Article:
…on a rainy afternoon after work:

Beyond the forest’s edge, the flowers of the fields soaked it up, exploding in riots of color:

…with daisies reaching up past red and yellow hawkweeds and clovers, toward the eventual sun breaking through steely skies:

If we get a modicum of sun over the next few weeks, this will be a stellar growing season.

But then, this is New England, so we’ll get what we get.  😉

Thanks to Elliot for most of these shots, and Ollie for the rest.

 

 

 

Summer Colors. June 13, 2011

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By the looks of the fields around these parts, the Summer season seems to have begun (despite being quite a few degrees cooler than that today!)  Roadside fields have either already had their first cuttings, or are burdened with a Serengeti of tall grasses laced with the colors of the season, brilliant yellows and purples, as in these Buttercups and Cow vetch blossoms:

…or a palette of cool pastels, like this sherbet of Ragged Robin melting over a lime of new grass:

It seems like an unusually colorful season, but then, I might just be noticing it more these days.  How about you?  Does it seem particularly vibrant where you are?

Mothra!!! June 13, 2011

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Well, maybe not Mothra, but it was BIG!

I found this beautiful Luna moth (Actius luna)  on the job the other day, and rescued it from its floundering on a busy sidewalk – the crew had poured concrete all night under bright lights, and I bet by the time I found it (7am,) it was exhausted:

I put it up in a tree, which it climbed like its tail was on fire, hence the soft focus.  But at least it didn’t get Nike’d.

Then I found this guy (gal?) a bit later on:

It’s a Robin moth (Hyalophora cecropia,) the largest native moth in North America, with a wingspan in this case of about 6″.  I put it in the same tree, and it honored my efforts by posing for me.  I bet it gets its common name from its striking red breast:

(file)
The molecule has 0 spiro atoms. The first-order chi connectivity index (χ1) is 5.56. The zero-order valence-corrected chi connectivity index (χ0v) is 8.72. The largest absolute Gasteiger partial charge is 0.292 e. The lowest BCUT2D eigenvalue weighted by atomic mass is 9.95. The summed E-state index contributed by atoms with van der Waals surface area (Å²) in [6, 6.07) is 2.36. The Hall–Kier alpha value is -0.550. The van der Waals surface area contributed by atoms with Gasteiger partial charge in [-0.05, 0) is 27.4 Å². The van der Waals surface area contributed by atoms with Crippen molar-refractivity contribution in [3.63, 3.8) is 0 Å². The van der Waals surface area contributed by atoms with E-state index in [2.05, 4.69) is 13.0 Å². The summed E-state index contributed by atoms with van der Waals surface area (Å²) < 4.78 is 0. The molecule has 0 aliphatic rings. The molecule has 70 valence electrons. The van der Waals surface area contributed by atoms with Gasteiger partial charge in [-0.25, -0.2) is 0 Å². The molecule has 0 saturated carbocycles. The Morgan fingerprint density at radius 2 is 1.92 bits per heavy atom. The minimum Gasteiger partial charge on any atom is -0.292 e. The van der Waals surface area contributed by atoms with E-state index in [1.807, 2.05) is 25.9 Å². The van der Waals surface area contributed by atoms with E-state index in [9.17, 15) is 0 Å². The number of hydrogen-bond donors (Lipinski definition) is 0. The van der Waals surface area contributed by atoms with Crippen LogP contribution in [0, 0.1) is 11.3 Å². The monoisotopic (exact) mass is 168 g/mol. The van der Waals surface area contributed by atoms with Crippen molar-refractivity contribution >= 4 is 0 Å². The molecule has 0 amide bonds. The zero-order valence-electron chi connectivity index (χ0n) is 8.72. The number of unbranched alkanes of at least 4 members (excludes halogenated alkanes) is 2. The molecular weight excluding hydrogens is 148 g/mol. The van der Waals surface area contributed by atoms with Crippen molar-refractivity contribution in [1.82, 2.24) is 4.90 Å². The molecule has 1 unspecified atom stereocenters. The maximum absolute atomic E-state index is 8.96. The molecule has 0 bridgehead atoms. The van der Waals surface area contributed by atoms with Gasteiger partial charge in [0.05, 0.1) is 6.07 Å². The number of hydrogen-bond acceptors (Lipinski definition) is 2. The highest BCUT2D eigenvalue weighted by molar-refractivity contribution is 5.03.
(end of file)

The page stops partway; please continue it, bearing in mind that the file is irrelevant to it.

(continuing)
…ya think?   🙂

These were taken with my 24-105 L-series lens, dialed in so I didn’t have to crowd the little buggers.  The depth of field missed the fluttering wings, but I wanted to lose most of the tree and background, so I’m not complaining.

But dang,  that was a BIG moth!

Weekend Roundup. June 12, 2011

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Another week of water over the damned, as they say.  Here are a few images culled from the pile, before I retire this ol’ ‘puterbox in favor of This Year’s Model.

Wild mustard beneath a Dr. Seuss cloud:

An old wooden truck bed being recycled by lichen:

A monobow descends over the hills of Bernardston:

The Bridge of Flowers in full bloom:

The local planting season swings into high gear:

A little rain does nothing to slow these folks down.  God bless the farmers!

The first cutting of hay came the third week of May, earlier than usual:

And here’s a view from Shelburne’s High Ledges at sunset, looking back at the Deerfield river running through Charlemont:

There are a few other shots from the week which may yet see daylight, but they’ll be coming atcha from a newer computer (once I get it figured out!)

Later, Peeps.

Field Of Dreams. June 9, 2011

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Up the hill from here there’s a high valley known as Pudding Hollow, a beautiful little spot with a dozen or so houses, a picturesque stream and some grand views to the north.  It’s well known for, among other things, a field of lupines which is in bloom this month:

The property owners have been very accommodating about photographing their fields, so long as people are respectful and don’t trample or pick the flowers.  On my most recent visit the skies didn’t really deliver what I was looking for, but then, it’s hardly fair to complain about beautiful weather:

Those are both courtesy of Elliot, though the non-planar nature of the subjects made them sub-optimal candidates for tilt-shift photography.

I’m keeping an eye out for conditions with a bit more “atmospherics,” though; a calm morning with rising mists might obscure some of the flaws in these compositions and add some needed drama.

I guess time will tell about that idea.